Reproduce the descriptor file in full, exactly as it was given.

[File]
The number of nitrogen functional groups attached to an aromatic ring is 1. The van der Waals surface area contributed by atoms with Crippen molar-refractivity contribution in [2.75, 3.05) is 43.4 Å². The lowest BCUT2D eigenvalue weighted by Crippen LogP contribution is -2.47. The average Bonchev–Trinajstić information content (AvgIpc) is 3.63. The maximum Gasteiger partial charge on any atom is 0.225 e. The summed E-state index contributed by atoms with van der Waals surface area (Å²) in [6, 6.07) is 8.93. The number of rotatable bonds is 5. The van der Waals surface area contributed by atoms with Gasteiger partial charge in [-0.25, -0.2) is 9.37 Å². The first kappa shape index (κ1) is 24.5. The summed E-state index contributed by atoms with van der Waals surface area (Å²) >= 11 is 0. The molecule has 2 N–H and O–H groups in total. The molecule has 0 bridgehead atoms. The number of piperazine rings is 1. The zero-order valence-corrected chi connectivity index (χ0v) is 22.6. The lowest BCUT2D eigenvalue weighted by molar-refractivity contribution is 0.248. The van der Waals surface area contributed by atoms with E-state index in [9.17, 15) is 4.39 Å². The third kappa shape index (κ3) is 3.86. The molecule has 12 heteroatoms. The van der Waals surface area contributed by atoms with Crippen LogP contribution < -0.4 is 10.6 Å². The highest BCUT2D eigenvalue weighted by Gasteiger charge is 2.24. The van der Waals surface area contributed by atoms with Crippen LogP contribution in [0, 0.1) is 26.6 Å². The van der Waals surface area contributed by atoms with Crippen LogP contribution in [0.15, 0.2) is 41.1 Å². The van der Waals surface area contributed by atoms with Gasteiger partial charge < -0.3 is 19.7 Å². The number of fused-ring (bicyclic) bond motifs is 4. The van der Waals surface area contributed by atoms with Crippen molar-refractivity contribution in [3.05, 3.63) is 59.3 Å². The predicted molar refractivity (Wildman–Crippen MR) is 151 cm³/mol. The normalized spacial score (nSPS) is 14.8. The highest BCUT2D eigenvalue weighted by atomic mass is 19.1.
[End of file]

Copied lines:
The number of nitrogen functional groups attached to an aromatic ring is 1. The van der Waals surface area contributed by atoms with Crippen molar-refractivity contribution in [2.75, 3.05) is 43.4 Å². The lowest BCUT2D eigenvalue weighted by Crippen LogP contribution is -2.47. The average Bonchev–Trinajstić information content (AvgIpc) is 3.63. The maximum Gasteiger partial charge on any atom is 0.225 e. The summed E-state index contributed by atoms with van der Waals surface area (Å²) in [6, 6.07) is 8.93. The number of rotatable bonds is 5. The van der Waals surface area contributed by atoms with Gasteiger partial charge in [-0.25, -0.2) is 9.37 Å². The first kappa shape index (κ1) is 24.5. The summed E-state index contributed by atoms with van der Waals surface area (Å²) >= 11 is 0. The molecule has 2 N–H and O–H groups in total. The molecule has 0 bridgehead atoms. The number of piperazine rings is 1. The zero-order valence-corrected chi connectivity index (χ0v) is 22.6. The lowest BCUT2D eigenvalue weighted by molar-refractivity contribution is 0.248. The van der Waals surface area contributed by atoms with E-state index in [9.17, 15) is 4.39 Å². The third kappa shape index (κ3) is 3.86. The molecule has 12 heteroatoms. The van der Waals surface area contributed by atoms with Crippen LogP contribution < -0.4 is 10.6 Å². The highest BCUT2D eigenvalue weighted by Gasteiger charge is 2.24. The van der Waals surface area contributed by atoms with Crippen LogP contribution in [0, 0.1) is 26.6 Å². The van der Waals surface area contributed by atoms with Crippen LogP contribution in [0.15, 0.2) is 41.1 Å². The van der Waals surface area contributed by atoms with Gasteiger partial charge < -0.3 is 19.7 Å². The number of fused-ring (bicyclic) bond motifs is 4. The van der Waals surface area contributed by atoms with Crippen molar-refractivity contribution in [3.05, 3.63) is 59.3 Å². The predicted molar refractivity (Wildman–Crippen MR) is 151 cm³/mol. The normalized spacial score (nSPS) is 14.8. The highest BCUT2D eigenvalue weighted by atomic mass is 19.1.